Shabbat Chol HaMoed: Let's Skip This Year
"Keep the harvest festival as the year changes" (Shemot 34:22). This (half) verse is the only reference to Sukkoth (or more precisely Chag Ha'aseif, the harvest festival) in the Torah reading that our Sages have ordained for Shabbat Chol Hamoed. It seems like a rather weak reason for this reading. Actually, the Torah reading chosen for Sukkoth seems much more appropriate for Yom Kippur. Its main focus is the aftermath of...Continue Reading »
Sukkot: Fear and Joy
The Jewish year begins with the aseret yemei teshuva, the ten days of repentance. They begin with the strict justice of Rosh Hashanah, Yom Hadin; and culminate on Yom Kippur, with its unique opportunity for forgiveness. The intensity of these days is reflected in our liturgy, our special customs, and in Jewish law, where certain stringencies are recommended only during these ten days. The unique nature of the “High Holy...Continue Reading »
Yom Kippur: Play Ball!
“There are those who acquire their world in one moment” (Avodah Zara 18a). One action can define a life. While some people have to work their entire lives to be worthy of entering the World to Come, others can acquire their eternal reward with one powerful act. Such a moment occurred, it seems to me, when Sandy Koufax, one of the greatest pitchers in baseball history, announced that he would not pitch the opening game of the 1965...Continue Reading »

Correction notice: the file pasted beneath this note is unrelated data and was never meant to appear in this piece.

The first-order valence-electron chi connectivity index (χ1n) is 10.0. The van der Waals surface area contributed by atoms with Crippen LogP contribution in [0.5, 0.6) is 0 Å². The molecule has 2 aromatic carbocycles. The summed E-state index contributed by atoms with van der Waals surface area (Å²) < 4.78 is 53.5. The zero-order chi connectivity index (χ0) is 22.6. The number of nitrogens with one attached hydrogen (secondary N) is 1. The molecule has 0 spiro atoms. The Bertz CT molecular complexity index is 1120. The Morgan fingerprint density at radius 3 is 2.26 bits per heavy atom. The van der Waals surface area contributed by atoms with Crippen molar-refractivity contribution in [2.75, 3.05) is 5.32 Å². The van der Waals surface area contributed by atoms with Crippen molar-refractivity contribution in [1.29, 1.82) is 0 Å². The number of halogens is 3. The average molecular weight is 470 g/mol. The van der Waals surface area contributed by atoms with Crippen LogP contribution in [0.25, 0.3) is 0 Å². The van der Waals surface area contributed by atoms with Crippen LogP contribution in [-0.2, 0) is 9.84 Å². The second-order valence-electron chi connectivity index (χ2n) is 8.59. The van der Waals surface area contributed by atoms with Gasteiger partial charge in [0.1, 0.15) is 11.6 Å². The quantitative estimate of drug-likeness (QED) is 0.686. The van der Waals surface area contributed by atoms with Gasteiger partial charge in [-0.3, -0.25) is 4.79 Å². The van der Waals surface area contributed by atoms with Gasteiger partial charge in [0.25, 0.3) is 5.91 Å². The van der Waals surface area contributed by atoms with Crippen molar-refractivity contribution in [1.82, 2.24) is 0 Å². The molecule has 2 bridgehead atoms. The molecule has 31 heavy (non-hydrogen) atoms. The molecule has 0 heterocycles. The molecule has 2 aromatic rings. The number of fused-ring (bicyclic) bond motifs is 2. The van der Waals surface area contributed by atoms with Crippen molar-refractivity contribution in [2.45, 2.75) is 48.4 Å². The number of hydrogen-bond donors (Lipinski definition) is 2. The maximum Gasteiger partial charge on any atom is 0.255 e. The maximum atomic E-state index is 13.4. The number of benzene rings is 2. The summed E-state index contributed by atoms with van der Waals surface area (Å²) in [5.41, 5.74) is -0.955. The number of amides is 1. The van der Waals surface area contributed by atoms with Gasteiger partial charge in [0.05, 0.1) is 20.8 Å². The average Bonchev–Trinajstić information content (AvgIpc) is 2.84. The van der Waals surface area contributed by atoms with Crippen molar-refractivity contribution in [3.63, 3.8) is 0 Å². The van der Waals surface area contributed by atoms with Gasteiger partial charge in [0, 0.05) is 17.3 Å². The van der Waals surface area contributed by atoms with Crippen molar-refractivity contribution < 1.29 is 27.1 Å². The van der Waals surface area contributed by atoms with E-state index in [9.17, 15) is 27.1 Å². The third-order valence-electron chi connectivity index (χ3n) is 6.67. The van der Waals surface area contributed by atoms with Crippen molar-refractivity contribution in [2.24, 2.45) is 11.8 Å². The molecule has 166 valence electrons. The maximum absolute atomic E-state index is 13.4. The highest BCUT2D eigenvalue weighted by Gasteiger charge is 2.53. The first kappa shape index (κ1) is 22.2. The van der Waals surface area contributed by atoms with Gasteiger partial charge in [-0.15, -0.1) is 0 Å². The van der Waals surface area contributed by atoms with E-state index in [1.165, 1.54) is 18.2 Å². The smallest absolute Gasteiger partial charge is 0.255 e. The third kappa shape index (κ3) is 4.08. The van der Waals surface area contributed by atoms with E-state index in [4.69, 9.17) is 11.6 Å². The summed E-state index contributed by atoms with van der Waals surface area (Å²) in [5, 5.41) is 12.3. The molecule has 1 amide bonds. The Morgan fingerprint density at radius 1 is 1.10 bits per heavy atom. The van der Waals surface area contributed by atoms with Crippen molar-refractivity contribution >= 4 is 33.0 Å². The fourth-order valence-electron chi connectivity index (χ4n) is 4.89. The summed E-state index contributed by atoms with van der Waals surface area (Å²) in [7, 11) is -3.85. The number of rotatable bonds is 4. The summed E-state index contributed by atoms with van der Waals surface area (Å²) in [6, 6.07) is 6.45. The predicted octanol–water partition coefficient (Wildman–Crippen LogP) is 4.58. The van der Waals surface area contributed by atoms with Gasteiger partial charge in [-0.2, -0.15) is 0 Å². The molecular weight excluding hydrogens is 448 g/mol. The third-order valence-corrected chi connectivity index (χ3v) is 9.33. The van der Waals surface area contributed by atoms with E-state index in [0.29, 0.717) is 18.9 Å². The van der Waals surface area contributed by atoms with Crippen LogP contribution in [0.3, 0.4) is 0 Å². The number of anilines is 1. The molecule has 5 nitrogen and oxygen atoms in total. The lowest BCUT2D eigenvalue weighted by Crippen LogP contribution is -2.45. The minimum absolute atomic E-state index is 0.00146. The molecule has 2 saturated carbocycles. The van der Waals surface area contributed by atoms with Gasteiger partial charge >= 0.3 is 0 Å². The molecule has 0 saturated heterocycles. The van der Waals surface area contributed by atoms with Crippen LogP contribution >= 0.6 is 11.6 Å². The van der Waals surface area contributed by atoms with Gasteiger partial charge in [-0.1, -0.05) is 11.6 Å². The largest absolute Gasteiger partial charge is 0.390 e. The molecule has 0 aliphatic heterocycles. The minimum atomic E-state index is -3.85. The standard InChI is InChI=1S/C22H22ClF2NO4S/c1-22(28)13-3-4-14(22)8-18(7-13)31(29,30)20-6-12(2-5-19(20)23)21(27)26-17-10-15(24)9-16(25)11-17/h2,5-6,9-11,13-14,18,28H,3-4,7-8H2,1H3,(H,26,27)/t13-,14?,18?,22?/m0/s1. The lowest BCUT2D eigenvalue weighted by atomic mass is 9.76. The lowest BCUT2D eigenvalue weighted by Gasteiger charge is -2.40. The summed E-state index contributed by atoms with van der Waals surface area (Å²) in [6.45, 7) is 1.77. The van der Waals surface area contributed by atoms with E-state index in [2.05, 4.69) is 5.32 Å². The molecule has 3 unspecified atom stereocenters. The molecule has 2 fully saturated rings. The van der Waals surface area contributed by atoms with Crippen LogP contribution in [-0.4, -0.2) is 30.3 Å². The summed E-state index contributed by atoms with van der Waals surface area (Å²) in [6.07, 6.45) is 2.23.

Yom Kippur: Where Are You?
“On Rosh Hashanah it is written and on Yom Kippur it is sealed.” No two holidays are as thematically connected as Rosh Hashanah and Yom Kippur. So much so that we view them almost as one, the bookends of the Yamim Noraim, the days of awe, which begin on Rosh Hashanah and conclude ten days later on Yom Kippur. And yet there seems little to connect them – at least from a biblical perspective. Unlike Pesach and Shavuot there is...Continue Reading »
Rosh Hashanah: A Redemptive Moment
One of the strengths of the Jewish people is our ability to focus on the future. What we do tomorrow is more important than we did yesterday. The entire notion of teshuva is dependent on our ability to move beyond the past, to say that I can do better tomorrow than yesterday. We are people who exude hope for the future no matter what may have transpired in the past. Only such a people could possibly build one of the most successful countries on...Continue Reading »